Managing what can't be prevented
A stroke comes with a lot of baggage, the clinical team will help reduce the load
A swallow assessment should be carried out within a few hours of diagnosis. If swallow is impaired then the speech and language therapist will advise on what is safe to eat. This often involves altering the consistency of foods.
Thickener can be used to make foods easier to swallow. Eating small amounts more regularly is another strategy. Being sat up while eating also reduces the risk of aspiration.
A lot of people recover a safe swallow, although this is less likely if there has been little overall recovery.
Low mood is a natural response after having something as debilitating as a stroke. Mood may well improve over time as function improves and after returning home.
The problem is that low mood can limit engagement with therapy. Anti-depressants may help maximise recovery potential.
Laxatives are commonly prescribed to get things going. They work by drawing more water into the bowel or encouraging it to contract, moving poo along.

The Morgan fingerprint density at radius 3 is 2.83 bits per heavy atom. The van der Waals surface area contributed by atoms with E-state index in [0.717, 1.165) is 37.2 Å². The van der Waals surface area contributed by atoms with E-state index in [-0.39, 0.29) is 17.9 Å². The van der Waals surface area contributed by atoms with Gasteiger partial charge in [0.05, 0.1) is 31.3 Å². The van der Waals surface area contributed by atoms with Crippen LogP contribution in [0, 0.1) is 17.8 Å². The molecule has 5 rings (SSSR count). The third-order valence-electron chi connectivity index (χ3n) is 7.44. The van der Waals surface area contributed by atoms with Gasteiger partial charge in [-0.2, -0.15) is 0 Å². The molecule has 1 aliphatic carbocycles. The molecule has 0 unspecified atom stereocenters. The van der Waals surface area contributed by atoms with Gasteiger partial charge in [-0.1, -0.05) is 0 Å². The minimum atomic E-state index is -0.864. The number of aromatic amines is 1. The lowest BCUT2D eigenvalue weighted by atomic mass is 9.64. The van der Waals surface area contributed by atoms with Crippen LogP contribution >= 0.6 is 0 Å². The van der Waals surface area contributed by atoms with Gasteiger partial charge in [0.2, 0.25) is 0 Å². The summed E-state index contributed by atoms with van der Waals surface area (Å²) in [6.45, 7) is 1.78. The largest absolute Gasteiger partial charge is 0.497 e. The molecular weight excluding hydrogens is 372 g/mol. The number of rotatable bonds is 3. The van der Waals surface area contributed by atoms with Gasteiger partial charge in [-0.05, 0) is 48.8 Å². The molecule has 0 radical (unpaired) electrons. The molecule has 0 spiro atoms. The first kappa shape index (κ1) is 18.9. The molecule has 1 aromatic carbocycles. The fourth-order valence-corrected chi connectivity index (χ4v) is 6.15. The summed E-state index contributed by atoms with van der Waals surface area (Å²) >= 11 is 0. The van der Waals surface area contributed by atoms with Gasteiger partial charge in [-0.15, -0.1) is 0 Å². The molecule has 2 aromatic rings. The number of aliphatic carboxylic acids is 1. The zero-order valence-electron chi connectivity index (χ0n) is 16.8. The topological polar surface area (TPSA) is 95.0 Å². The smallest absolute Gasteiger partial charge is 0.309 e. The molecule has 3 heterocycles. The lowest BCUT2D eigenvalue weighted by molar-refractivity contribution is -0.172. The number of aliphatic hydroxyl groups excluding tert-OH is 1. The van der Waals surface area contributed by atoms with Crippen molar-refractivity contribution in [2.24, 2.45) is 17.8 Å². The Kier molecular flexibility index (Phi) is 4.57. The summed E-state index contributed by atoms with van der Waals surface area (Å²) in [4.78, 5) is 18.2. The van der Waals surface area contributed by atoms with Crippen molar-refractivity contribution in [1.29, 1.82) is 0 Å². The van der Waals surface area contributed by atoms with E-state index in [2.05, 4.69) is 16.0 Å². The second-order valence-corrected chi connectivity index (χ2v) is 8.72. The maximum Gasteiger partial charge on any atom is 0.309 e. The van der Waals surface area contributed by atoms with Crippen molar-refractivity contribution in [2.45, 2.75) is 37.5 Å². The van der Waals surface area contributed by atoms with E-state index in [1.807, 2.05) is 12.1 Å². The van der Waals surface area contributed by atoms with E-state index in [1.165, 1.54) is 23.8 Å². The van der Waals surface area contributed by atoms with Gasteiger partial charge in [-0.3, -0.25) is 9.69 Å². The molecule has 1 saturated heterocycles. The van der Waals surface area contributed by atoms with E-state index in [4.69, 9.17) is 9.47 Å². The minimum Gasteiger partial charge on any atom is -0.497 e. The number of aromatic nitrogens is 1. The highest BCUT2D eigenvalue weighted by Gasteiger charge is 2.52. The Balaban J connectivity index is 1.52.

There are two types of pain that can occur after stroke. The first is musculoskeletal pain, something that we’ve all experienced and is often relieved by the humble paracetamol.
The other type of pain is neuropathic. This is caused by damage to the nerves involved in carrying information about pain and sensation. Drugs like pregabalin and amitriptyline can treat neuropathic pain - these have several side effects and should be used with caution.
Spasticity occurs when there is excessive involuntary muscle contraction. Stretching of a muscle and its tendons can ease spasticity. A botox injection may be necessary to prevent contractures, where a muscle is fixed in a particular position.